It was an amazing media 180. Just days after a wave of stories about the threat to asthmatic children from natural gas stoves and the deliberations underway at the Consumer Product Safety Commission (CPSC) to restrict or ban them, came a second wave of coverage insisting the Biden administration wasn’t targeting gas stoves and blaming Republicans for scare tactics.
In between, of course, was a powerful public backlash against the idea of Washington micromanaging our kitchens in this manner. But the threat to gas stoves is very real and is far from the only regulatory attack on home appliances. (RELATED: DEROY MURDOCK: A Modest Proposal On Where Democrat Tyrants Can Stick Their Gas Stove Bans)
If only it were just stoves, and just CPSC. In reality, Biden’s regulators across several agencies are pursuing costly and intrusive red tape for a lot of things that fire up or plug in around the house, and all in the name of fighting climate change.
The war on gas stoves is part of the larger climate-inspired war on natural gas use in general. Natural gas is a fossil fuel, thus climate activists in and out of the administration want to end its residential use in favor of electrifying everything. Furnaces are another home appliance that, like stoves, come in both natural gas and electric versions.
A proposed Department of Energy (DOE) efficiency standard for gas furnaces quite arguably has less to do with efficiency and more to do with saddling natural gas versions with disadvantages relative to electric. A not-yet-released proposed rule for water heaters may also try to tilt the balance away from gas and towards electric.
Much as public health was CPSC’s ostensible reason for pursuing what really was climate policy on stoves — it was acting on a handful of very recent studies raising alarms while ignoring others that found no health threat from gas stoves — energy efficiency is just the stated reason for DOE pursuing climate aims by targeting gas appliances.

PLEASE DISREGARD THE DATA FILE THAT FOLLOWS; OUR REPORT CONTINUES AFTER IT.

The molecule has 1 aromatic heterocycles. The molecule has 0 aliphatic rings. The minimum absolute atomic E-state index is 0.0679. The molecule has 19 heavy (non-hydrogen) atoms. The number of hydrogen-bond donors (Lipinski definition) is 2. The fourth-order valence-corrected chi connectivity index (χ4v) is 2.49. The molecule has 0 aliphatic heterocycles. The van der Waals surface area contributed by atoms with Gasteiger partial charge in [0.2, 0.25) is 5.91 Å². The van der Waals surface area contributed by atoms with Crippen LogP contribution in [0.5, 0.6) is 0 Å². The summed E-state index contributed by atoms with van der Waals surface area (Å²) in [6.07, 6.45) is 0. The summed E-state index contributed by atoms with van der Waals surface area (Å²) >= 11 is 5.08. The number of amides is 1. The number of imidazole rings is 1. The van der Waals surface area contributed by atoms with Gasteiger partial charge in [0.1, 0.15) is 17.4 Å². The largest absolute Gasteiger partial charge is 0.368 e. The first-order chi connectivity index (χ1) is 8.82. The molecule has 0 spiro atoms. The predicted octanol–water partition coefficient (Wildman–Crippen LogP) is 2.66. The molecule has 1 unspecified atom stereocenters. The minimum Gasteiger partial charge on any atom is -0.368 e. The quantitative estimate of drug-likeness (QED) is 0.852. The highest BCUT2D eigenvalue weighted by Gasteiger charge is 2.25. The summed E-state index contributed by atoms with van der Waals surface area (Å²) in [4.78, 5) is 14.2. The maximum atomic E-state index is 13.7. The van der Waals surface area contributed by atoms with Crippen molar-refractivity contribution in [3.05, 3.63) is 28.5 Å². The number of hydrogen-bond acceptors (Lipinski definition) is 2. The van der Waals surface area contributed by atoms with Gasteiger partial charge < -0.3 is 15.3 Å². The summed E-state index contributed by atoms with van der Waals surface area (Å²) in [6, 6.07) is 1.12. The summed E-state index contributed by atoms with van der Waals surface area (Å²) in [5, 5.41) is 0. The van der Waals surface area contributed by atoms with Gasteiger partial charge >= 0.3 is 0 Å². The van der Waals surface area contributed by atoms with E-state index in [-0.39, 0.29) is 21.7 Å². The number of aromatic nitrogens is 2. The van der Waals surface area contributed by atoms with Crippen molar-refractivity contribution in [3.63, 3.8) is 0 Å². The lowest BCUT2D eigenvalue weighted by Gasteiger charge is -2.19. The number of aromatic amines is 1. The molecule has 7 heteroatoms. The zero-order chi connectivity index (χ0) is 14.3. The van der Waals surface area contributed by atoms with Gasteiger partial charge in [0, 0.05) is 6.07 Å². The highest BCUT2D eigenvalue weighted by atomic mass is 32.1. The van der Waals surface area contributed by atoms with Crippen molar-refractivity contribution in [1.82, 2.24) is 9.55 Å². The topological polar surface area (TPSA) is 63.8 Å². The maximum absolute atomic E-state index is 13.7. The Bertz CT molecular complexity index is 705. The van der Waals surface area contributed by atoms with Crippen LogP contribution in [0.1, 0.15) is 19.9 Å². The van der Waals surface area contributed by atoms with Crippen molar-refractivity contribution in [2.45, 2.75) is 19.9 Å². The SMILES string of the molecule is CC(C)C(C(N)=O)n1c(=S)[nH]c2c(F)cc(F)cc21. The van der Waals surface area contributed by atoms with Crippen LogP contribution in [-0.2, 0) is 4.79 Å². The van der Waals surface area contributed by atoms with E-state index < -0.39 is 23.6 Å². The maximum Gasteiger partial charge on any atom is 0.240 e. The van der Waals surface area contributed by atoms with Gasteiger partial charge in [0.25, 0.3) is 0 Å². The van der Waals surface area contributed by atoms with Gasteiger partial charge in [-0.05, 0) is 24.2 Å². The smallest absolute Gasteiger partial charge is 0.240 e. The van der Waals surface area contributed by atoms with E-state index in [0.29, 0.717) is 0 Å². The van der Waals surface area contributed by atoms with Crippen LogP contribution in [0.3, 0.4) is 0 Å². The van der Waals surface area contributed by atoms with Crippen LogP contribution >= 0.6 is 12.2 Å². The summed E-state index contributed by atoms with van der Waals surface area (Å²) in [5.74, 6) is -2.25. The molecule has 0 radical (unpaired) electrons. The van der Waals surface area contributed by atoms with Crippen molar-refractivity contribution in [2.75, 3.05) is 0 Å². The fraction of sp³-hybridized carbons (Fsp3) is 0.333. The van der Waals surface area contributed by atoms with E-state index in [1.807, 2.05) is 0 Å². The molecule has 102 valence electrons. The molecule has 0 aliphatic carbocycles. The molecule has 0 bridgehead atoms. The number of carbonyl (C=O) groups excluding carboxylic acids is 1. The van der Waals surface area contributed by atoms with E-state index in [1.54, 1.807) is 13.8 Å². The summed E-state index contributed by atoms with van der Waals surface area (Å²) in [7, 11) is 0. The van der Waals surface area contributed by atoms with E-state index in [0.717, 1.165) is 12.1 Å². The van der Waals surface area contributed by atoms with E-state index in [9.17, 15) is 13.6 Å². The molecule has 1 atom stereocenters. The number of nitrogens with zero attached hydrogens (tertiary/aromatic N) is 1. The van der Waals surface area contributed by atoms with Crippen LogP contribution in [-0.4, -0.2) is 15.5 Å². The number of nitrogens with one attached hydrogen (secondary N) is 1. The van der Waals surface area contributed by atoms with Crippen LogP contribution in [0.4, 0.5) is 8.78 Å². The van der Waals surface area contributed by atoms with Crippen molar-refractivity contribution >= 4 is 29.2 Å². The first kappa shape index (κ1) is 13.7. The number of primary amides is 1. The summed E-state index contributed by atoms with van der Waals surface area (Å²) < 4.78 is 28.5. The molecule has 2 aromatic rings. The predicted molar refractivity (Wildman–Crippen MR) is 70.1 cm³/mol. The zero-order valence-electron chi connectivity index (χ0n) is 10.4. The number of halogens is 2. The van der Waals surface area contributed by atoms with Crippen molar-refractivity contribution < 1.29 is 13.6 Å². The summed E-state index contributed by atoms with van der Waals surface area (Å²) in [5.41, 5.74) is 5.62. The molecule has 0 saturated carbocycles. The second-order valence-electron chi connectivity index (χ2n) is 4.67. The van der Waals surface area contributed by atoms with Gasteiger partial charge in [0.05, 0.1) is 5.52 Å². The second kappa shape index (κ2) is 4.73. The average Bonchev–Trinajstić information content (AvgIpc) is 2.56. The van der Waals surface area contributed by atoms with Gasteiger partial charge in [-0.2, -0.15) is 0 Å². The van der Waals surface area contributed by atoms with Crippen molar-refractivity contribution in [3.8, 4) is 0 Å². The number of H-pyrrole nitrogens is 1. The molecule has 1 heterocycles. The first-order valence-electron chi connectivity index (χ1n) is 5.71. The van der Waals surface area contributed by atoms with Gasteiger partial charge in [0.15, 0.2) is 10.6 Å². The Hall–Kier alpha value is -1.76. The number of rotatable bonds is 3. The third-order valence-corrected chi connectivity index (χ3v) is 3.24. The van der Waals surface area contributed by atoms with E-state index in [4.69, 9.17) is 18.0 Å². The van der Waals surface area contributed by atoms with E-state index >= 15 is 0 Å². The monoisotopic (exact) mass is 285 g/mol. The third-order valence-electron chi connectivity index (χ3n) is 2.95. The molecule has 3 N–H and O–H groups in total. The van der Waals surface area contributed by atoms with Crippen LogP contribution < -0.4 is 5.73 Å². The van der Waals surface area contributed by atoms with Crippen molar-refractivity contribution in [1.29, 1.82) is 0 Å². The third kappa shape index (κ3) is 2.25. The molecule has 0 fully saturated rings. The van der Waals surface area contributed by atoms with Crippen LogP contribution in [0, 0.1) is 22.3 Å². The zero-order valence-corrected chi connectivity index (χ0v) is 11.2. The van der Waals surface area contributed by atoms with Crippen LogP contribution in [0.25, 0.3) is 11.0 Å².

And incidentally, DOE has also proposed a new efficiency standard for stoves. It bears keeping an eye on this rule making to ensure that it is fuel neutral. After all, the agency has declared climate change its top priority.
Even non-natural gas appliances are under the gun. The Environmental Protection Agency seems to hate air conditioners — other than the ones that cool the agency’s massive offices on hot DC summer days. Its latest proposed rule for residential systems would raise the cost of new home air conditioners by requiring that only climate-friendly refrigerants be used in them.
Note also that the Biden administration has already dealt the regulatory death blow to incandescent light bulbs, and did so claiming climate change benefits. That one is too late to reverse, but others can still be stopped or at least made less bad.
As we saw with stoves, homeowners want to make appliance choices for themselves rather than have them made in Washington. And they certainly don’t like paying more for appliances, both the up-front purchase price and operating costs — even DOE is on record that gas is considerably cheaper than electricity on a per unit energy basis.
Let’s hope we see more consumer backlashes, administration reversals and media flip flops like we just had on gas stoves as these and other equally-questionable appliance measures make their way through the federal bureaucracy.
Ben Lieberman is a senior fellow with the Competitive Enterprise Institute.
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